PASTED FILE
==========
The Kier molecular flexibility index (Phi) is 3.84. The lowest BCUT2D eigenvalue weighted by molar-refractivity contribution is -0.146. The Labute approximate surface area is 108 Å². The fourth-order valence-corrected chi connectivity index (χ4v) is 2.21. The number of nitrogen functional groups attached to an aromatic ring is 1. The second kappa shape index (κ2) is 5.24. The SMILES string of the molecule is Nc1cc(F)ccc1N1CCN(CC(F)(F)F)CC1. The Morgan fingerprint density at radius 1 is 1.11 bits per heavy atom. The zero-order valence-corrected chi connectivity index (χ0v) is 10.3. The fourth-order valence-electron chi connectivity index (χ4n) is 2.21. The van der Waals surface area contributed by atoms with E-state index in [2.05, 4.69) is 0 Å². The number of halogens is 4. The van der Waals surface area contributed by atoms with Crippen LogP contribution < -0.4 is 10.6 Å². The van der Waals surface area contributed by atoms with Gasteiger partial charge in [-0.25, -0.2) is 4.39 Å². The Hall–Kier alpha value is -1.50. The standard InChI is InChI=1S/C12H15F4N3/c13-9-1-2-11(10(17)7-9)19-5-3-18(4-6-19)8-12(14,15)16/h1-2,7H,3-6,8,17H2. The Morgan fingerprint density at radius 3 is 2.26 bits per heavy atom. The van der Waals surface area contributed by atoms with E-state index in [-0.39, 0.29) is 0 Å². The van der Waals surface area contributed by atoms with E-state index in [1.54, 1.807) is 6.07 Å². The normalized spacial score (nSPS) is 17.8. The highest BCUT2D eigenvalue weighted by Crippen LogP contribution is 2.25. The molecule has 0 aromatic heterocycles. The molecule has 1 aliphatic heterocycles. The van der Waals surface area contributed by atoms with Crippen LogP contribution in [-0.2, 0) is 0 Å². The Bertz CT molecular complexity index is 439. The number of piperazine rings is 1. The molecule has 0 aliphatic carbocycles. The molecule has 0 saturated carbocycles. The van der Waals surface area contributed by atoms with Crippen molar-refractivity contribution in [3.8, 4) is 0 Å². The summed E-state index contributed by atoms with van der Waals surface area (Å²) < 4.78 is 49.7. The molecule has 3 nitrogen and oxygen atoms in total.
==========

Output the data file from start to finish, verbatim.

The Kier molecular flexibility index (Phi) is 3.84. The lowest BCUT2D eigenvalue weighted by molar-refractivity contribution is -0.146. The Labute approximate surface area is 108 Å². The fourth-order valence-corrected chi connectivity index (χ4v) is 2.21. The number of nitrogen functional groups attached to an aromatic ring is 1. The second kappa shape index (κ2) is 5.24. The SMILES string of the molecule is Nc1cc(F)ccc1N1CCN(CC(F)(F)F)CC1. The Morgan fingerprint density at radius 1 is 1.11 bits per heavy atom. The zero-order valence-corrected chi connectivity index (χ0v) is 10.3. The fourth-order valence-electron chi connectivity index (χ4n) is 2.21. The van der Waals surface area contributed by atoms with E-state index in [2.05, 4.69) is 0 Å². The number of halogens is 4. The van der Waals surface area contributed by atoms with Crippen LogP contribution < -0.4 is 10.6 Å². The van der Waals surface area contributed by atoms with Gasteiger partial charge in [-0.25, -0.2) is 4.39 Å². The Hall–Kier alpha value is -1.50. The standard InChI is InChI=1S/C12H15F4N3/c13-9-1-2-11(10(17)7-9)19-5-3-18(4-6-19)8-12(14,15)16/h1-2,7H,3-6,8,17H2. The Morgan fingerprint density at radius 3 is 2.26 bits per heavy atom. The van der Waals surface area contributed by atoms with E-state index in [-0.39, 0.29) is 0 Å². The van der Waals surface area contributed by atoms with E-state index in [1.54, 1.807) is 6.07 Å². The normalized spacial score (nSPS) is 17.8. The highest BCUT2D eigenvalue weighted by Crippen LogP contribution is 2.25. The molecule has 0 aromatic heterocycles. The molecule has 1 aliphatic heterocycles. The van der Waals surface area contributed by atoms with Crippen LogP contribution in [-0.2, 0) is 0 Å². The Bertz CT molecular complexity index is 439. The number of piperazine rings is 1. The molecule has 0 aliphatic carbocycles. The molecule has 0 saturated carbocycles. The van der Waals surface area contributed by atoms with Crippen molar-refractivity contribution in [3.8, 4) is 0 Å². The summed E-state index contributed by atoms with van der Waals surface area (Å²) < 4.78 is 49.7. The molecule has 3 nitrogen and oxygen atoms in total.